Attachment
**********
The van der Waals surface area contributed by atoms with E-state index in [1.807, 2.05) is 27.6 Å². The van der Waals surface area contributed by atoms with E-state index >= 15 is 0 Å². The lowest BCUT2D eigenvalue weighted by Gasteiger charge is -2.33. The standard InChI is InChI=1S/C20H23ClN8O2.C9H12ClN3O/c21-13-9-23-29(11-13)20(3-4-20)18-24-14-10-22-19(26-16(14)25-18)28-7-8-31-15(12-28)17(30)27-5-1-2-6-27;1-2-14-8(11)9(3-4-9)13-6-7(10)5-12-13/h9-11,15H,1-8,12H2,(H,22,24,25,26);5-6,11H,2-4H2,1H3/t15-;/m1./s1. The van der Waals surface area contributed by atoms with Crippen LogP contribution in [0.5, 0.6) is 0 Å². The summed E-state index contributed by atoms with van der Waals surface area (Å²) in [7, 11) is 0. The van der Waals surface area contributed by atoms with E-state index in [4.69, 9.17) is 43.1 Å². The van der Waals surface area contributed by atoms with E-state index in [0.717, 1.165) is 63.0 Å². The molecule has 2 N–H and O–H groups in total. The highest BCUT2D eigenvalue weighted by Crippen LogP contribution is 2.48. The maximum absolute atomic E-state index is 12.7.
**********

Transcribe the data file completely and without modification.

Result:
The van der Waals surface area contributed by atoms with E-state index in [1.807, 2.05) is 27.6 Å². The van der Waals surface area contributed by atoms with E-state index >= 15 is 0 Å². The lowest BCUT2D eigenvalue weighted by Gasteiger charge is -2.33. The standard InChI is InChI=1S/C20H23ClN8O2.C9H12ClN3O/c21-13-9-23-29(11-13)20(3-4-20)18-24-14-10-22-19(26-16(14)25-18)28-7-8-31-15(12-28)17(30)27-5-1-2-6-27;1-2-14-8(11)9(3-4-9)13-6-7(10)5-12-13/h9-11,15H,1-8,12H2,(H,22,24,25,26);5-6,11H,2-4H2,1H3/t15-;/m1./s1. The van der Waals surface area contributed by atoms with Crippen LogP contribution in [0.5, 0.6) is 0 Å². The summed E-state index contributed by atoms with van der Waals surface area (Å²) in [7, 11) is 0. The van der Waals surface area contributed by atoms with E-state index in [4.69, 9.17) is 43.1 Å². The van der Waals surface area contributed by atoms with E-state index in [0.717, 1.165) is 63.0 Å². The molecule has 2 N–H and O–H groups in total. The highest BCUT2D eigenvalue weighted by Crippen LogP contribution is 2.48. The maximum absolute atomic E-state index is 12.7.